Our Mango Farm


Special Report: Issue 6.2, October 2014



We are receiving so many questions from you about our Mango Farm that we decided to make a trip to the farm last week to give you an update.
The Mango harvest is completed, the sweet taste of mangoes is in our memory and not part of our breakfast for some time now. Unfortunately, there is nothing to replace the sweetness and juiciness of a Mango. You just have to resign yourself to different fruits with different flavors.

So, we rounded up a few people here in our neighborhood…farm owners and visitors from Europe and the United States…to make the drive from Gorgona to the farm, which is about 20 minutes west of the town of Penonome. Total driving time for us is 1.5 hours on the TransAmerican Highway. The access road from the highway to the mango farm is a well-maintained blacktop road approximately 6 KMs through wonderful farmland (rice fields) toward a beautiful mountain range. Soon we see the white wood plank fence in the distance, distinguishing our property from all the other farms in this area. At the entrance to the farm, we take a dirt road which leads to the shop area.
mango1We picked a great day to visit. There is activity wherever we look. People are busy planting seedlings in the ground. Others are doing landscaping to stabilize the slopes. Still others are clearing more land. The mango seedlings come from the nursery in San Carlos, where they were crafted to produce the wonderful Lady Victoria Mango.
The Lady Victoria Mango has been developed by our management team over the past 15 years and has an 85% fruit to seed and rind ratio, a higher yield and a strong resistance to pests, fungus and bacteria infestations in tropical climates.
In the following photo, you can see the seedlings at the farm ready to be planted.

The seedlings/trees will be planted at a distance of 15 meters from each other. The planting is a very sophisticated procedure which includes natural fertilizers developed by the team and exclusive to the products this team grows.

mango2Our Mango Farm produces only ORGANIC Mangos and other fruits & vegetables. NO chemicals! To protect the trees and the fruit, there are Neem Trees planted along the fencelines. These trees are known as “nature’s pharmacy.” They keep harmful insects away from trees and fruit.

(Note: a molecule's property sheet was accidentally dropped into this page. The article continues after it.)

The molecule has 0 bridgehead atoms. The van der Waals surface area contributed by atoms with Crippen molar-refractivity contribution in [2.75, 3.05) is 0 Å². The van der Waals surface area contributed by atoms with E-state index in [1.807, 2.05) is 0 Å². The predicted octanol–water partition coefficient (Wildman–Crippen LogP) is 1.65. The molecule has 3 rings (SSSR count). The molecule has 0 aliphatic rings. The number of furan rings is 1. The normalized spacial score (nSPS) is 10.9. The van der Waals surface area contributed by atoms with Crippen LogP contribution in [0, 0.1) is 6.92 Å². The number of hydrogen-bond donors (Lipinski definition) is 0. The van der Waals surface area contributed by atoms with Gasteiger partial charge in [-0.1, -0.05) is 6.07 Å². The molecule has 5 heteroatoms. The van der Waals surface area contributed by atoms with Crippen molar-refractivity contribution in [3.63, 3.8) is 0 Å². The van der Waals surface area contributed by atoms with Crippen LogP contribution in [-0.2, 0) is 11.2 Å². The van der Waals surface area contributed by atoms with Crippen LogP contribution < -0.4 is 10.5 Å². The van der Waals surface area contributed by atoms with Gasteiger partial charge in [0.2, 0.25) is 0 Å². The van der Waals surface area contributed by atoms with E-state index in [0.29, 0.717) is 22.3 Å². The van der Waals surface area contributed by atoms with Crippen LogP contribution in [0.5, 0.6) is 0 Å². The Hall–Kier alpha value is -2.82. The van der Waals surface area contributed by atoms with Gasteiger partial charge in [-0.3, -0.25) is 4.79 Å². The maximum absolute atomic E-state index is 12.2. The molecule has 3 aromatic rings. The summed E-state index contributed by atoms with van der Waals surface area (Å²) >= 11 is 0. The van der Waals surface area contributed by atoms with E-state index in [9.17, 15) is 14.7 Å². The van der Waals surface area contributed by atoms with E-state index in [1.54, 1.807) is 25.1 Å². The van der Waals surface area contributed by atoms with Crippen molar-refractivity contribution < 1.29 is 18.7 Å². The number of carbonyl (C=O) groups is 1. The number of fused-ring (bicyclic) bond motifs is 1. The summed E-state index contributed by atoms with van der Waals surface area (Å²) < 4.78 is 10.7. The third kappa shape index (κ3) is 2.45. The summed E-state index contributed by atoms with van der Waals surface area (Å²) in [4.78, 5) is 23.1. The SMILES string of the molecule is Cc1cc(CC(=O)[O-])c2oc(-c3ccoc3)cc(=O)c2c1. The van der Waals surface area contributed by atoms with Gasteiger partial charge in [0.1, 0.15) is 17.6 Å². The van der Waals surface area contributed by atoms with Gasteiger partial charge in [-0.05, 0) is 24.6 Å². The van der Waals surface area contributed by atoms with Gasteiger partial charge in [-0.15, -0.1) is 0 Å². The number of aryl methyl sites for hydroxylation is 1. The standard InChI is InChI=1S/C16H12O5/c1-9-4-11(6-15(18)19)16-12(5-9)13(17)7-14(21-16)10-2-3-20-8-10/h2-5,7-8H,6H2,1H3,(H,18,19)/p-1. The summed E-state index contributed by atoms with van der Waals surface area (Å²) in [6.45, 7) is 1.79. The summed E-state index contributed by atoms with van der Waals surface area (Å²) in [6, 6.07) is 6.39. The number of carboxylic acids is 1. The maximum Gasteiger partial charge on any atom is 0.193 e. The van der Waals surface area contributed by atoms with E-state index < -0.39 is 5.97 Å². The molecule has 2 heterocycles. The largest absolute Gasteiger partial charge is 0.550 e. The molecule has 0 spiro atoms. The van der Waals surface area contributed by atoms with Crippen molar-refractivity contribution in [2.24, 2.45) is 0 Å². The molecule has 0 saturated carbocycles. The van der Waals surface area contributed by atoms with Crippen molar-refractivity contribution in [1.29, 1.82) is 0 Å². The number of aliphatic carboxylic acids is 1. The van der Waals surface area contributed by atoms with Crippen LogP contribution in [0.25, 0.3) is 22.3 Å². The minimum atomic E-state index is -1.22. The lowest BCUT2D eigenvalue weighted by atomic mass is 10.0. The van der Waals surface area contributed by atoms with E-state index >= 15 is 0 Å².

There is a lot of vacant space between the trees in the early years. In order to utilize this space and to increase income in the first few years, we will be growing oregano and guandu (pigeon peas, very popular here!) between these trees. These products have multiple harvests per year. This picture shows Norma with Alan, the president of the development/management team. If you notice Norma’s smile, it’s not just because of the company. It’s the pleasure of seeing how well this farm is developing..after all, it is a big part of our future retirement!

mango3Let me now answer some of the most popular questions about the financial part of the venture.
Yes, it is still possible to become an owner.
No, the profits are not taxed in Panama, up to an annual income of $300,000 per year.
No, there is no Real Estate Tax due for up to 20 years!
The mangoes will be sold in Panama and for export. The largest US fruit importers have spent a lot of time at the farm trying to secure long-term contracts for the entire production.
mango4Yes, this is profitable! All calculations are based on the sales price on domestic market from 5 years ago. We will be happy to send you detailed financials, on request.
Yes, this is very affordable. Less than $40,000 currently will make you a partner owner. This investment is a real estate transaction, not a sale of shares, stocks, etc.
A deed of trust certifies your ownership. Besides income from the fruit, we will have appreciation of the land value as well!

Send me more of your questions!
Sweeten your retirement with juicy mangoes!